Surgery was the only solution. A very risky procedure. But not yet, my blood pressure and heart rate were still too high. It took weeks of trial and error of medications to get my body surgically ready. More tests, more meds, more worry.
Before the surgery was scheduled however, I had a cardiac episode and was rushed to CCU for 48 hours. They thought that I had had a heart attack. Tests indicated that was not the case, but my endocrine surgeon delayed the surgery. More medications to get me ready. The best part of that was being able to eat all of the salt-based foods that I could ever want – potato chips, popcorn, Cheetos, Doritos. Who would have thought they would ever get tired of snacking on potato chips! My mouth and tongue were even too salty! But I ate them all for the cause.
Surgery was scheduled again. Surgery was successful. I had an adrenalectomy of my right adrenal gland. My surgeon was able to spare my right kidney and liver. Yes, I survived again. I have a beautiful 7-inch scar to prove it. Then came the weeks of rest and recovery.
Finally, being at home in my own place, able to cook and take care of myself. Things were going well until I began to become weak, always exhausted and unable to take a full breath. I called my physician’s assistant and she told me to go straight to the emergency. Again, I’m hospitalized and after more tests I am told that there is water on my heart and lungs and I’m in heart failure. I’m diagnosed with Congestive Heart Failure. My heart is operating at 17%, I’m put on six medications, a heart healthy diet, cardiac rehab for three months and fluid restriction. But I survived again.
Well three weeks ago, my last doppler echocardiogram showed marked improvement. I’m no longer in heart failure as my blood flow in and out of my heart is now above normal 55/50. Genetic testing showed that I don’t have the gene for pheochromocytoma. I, was however, diagnosed with cardiomyopathy so I must do my cardiac exercises and be retested in three months to determine whether is improvement of my heart muscle. This time I am not worried.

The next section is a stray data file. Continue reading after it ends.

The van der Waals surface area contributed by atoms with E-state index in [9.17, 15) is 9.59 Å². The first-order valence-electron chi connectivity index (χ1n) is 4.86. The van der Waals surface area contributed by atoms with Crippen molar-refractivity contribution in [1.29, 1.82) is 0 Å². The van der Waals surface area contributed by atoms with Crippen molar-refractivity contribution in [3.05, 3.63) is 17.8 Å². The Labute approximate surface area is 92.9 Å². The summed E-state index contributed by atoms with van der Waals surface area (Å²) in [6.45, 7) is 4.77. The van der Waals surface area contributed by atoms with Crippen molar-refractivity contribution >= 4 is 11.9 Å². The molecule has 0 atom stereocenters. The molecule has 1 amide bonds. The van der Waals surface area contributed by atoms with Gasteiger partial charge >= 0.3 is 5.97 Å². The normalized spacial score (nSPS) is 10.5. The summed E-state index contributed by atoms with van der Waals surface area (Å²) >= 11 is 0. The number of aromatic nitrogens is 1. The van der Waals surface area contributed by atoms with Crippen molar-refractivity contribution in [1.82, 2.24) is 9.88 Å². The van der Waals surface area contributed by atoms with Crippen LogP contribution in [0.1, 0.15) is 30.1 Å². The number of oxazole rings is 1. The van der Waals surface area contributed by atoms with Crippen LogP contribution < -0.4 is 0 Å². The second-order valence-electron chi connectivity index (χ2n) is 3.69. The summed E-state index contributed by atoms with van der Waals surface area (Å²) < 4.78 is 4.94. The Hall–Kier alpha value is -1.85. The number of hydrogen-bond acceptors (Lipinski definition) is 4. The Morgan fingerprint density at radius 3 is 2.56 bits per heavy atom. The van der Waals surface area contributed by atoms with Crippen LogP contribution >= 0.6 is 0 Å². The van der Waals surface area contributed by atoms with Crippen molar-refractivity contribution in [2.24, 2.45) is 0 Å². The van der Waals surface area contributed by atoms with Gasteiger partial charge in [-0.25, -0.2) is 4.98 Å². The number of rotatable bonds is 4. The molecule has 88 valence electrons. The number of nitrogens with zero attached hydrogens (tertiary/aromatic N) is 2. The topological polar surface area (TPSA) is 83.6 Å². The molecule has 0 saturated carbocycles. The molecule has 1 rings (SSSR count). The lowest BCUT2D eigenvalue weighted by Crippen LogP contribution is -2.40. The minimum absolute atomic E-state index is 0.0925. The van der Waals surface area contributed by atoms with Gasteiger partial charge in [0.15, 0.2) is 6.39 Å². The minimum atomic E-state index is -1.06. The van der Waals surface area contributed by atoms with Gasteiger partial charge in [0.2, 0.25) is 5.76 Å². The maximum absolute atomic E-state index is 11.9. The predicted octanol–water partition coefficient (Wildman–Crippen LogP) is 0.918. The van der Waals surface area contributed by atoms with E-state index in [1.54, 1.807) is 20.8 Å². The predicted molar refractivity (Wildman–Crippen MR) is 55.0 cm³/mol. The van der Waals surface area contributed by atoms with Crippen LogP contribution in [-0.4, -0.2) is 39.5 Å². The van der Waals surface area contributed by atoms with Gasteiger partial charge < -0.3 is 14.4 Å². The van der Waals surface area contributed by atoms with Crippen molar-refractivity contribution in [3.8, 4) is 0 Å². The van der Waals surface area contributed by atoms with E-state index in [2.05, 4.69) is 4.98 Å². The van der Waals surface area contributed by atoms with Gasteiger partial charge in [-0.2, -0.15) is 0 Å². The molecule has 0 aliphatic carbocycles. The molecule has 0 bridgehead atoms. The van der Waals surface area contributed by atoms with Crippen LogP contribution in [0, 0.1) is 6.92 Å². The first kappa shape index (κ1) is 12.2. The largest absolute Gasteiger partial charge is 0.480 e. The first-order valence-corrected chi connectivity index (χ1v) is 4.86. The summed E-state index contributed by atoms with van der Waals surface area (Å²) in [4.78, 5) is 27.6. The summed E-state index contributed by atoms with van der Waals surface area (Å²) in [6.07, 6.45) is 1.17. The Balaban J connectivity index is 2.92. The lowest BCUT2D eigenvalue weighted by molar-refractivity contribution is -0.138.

Though I don’t recall much about my hospital experience (I strongly believe in selective memory), I choose not to remember the blood draws, the names of the medications, the medical imaging tests, etc. I do remember all of the hospital staff that cared for me, the nurses, the specialists, the interns, the residents, the nutritionists, the sanitation staff. I tried my best to say thank you for your care each and every time they entered and excited my room.
I do, especially remember my amazing endocrine surgeon placing my laptop on my lap, pulling up the website for Pheo Para Alliance one day when she stopped by my room to chat with me. Looking back on that moment I guess she realized I needed that kind of support. That night I read so many of the stories of survivors until 2 o’clock in the morning. I was inspired by their words of courage and hope.
And now ten months later, I am writing my own Pheochromocytoma story. Unbelievable. I’m crying now because I am so happy, I am so healthy, I am so looking forward to my future. I hope that my story and my medical journey can inspire someone newly diagnosed. You will survive. I did.